Attended the SAGEEP meeting in Denver, Colorado USA I March 17-21, 2013. Presented a paper:
Monitoring Shallow Subsurface Flow on a Hillslope using Time-lapse GPR and ERT
Jonathan E. Nyquist, Derek Lichtner, Laura Toran, Temple University, Philadelphia, PA
Li Guo, and Henry Lin, Penn State University, University Park, PA
To improve our understanding of aquifer recharge, storm water management, contaminant transport, weathering, erosion and soil development, we need better ways to characterize subsurface flow in response to precipitation and snowmelt. Rainfall on a hillside does not simply partition into surface runoff and water that percolates vertically to the water table. Much of the flow is lateral through the root zone, controlled by networks of macropores, and these preferential flow paths can change from event to event depending on precipitation and antecedent moisture conditions. Our research focused on using geophysical monitoring tools to detect these shallow preferential flow paths.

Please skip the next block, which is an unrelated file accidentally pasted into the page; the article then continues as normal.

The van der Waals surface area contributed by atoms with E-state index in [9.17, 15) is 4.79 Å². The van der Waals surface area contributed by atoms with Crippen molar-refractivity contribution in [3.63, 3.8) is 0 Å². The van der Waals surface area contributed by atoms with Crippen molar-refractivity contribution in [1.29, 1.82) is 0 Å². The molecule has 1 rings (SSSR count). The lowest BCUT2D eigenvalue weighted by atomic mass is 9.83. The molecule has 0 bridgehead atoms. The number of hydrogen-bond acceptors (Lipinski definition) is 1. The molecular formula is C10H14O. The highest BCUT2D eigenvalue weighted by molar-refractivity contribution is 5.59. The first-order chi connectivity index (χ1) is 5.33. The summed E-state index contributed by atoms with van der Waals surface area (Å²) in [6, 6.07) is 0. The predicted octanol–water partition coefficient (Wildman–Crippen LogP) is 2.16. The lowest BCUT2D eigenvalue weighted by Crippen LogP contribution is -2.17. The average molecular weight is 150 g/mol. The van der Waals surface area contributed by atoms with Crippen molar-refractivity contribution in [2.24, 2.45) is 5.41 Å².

In July, 2012, we conducted a series of infiltration tests at the Shale Hills Critical Zone Observatory in central Pennsylvania. Working on a forested hill slope with a thin soil cover (approximately 30 cm thick Weikert soil series ) we conducted a set of small-scale infiltration experiments. In each case, we released 26.5L or 53L of water at constant head into a 1-m long, 10 cm deep trench located 20 cm upslope of our 1 m by 3 m geophysical survey area. The geophysical methods tested were time-lapse electrical resistivity tomography (ERT), time-lapse ground penetrating radar (GPR), and two other GPR methods sensitive to moisture changes: GPR ground wave velocity and GPR surface reflectance. While calibration of the geophysical data to obtain volumetric soil water content proved problematic, qualitatively all of the methods detected unexpectedly rapid lateral flow, with water traveling as far as 80 cm downslope within 15 minutes after the water injection ended. Introducing a second water pulse shortly after the first showed flow controlled by hillside microtopography and by hydrologic connectivity created by the first water release. While none of the geophysical methods had sufficient resolution to map individual macropores, they all showed promise for characterizing heterogeneous patterns of subsurface lateral flow.